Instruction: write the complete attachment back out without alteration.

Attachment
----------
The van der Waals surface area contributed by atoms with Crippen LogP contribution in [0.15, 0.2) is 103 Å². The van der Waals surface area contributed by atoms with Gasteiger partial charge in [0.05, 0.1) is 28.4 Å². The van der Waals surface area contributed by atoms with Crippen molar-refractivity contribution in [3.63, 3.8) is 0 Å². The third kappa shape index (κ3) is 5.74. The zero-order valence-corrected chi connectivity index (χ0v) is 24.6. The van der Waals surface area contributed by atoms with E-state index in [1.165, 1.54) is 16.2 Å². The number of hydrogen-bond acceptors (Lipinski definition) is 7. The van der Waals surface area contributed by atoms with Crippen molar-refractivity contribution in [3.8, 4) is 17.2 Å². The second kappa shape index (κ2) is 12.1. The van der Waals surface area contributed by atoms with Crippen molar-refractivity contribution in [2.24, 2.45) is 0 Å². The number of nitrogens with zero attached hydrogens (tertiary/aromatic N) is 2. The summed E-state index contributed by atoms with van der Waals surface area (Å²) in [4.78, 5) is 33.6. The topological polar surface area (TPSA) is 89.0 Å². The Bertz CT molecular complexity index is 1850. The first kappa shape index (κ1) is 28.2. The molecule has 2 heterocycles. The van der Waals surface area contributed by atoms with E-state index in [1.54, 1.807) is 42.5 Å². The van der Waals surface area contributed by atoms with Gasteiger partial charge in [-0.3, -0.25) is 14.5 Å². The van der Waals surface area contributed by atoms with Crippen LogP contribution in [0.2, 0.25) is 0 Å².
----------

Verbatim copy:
The van der Waals surface area contributed by atoms with Crippen LogP contribution in [0.15, 0.2) is 103 Å². The van der Waals surface area contributed by atoms with Gasteiger partial charge in [0.05, 0.1) is 28.4 Å². The van der Waals surface area contributed by atoms with Crippen molar-refractivity contribution in [3.63, 3.8) is 0 Å². The third kappa shape index (κ3) is 5.74. The zero-order valence-corrected chi connectivity index (χ0v) is 24.6. The van der Waals surface area contributed by atoms with E-state index in [1.165, 1.54) is 16.2 Å². The number of hydrogen-bond acceptors (Lipinski definition) is 7. The van der Waals surface area contributed by atoms with Crippen molar-refractivity contribution in [3.8, 4) is 17.2 Å². The second kappa shape index (κ2) is 12.1. The van der Waals surface area contributed by atoms with Crippen molar-refractivity contribution in [2.24, 2.45) is 0 Å². The number of nitrogens with zero attached hydrogens (tertiary/aromatic N) is 2. The summed E-state index contributed by atoms with van der Waals surface area (Å²) in [4.78, 5) is 33.6. The topological polar surface area (TPSA) is 89.0 Å². The Bertz CT molecular complexity index is 1850. The first kappa shape index (κ1) is 28.2. The molecule has 2 heterocycles. The van der Waals surface area contributed by atoms with E-state index in [1.54, 1.807) is 42.5 Å². The van der Waals surface area contributed by atoms with Gasteiger partial charge in [-0.3, -0.25) is 14.5 Å². The van der Waals surface area contributed by atoms with Crippen LogP contribution in [0.2, 0.25) is 0 Å².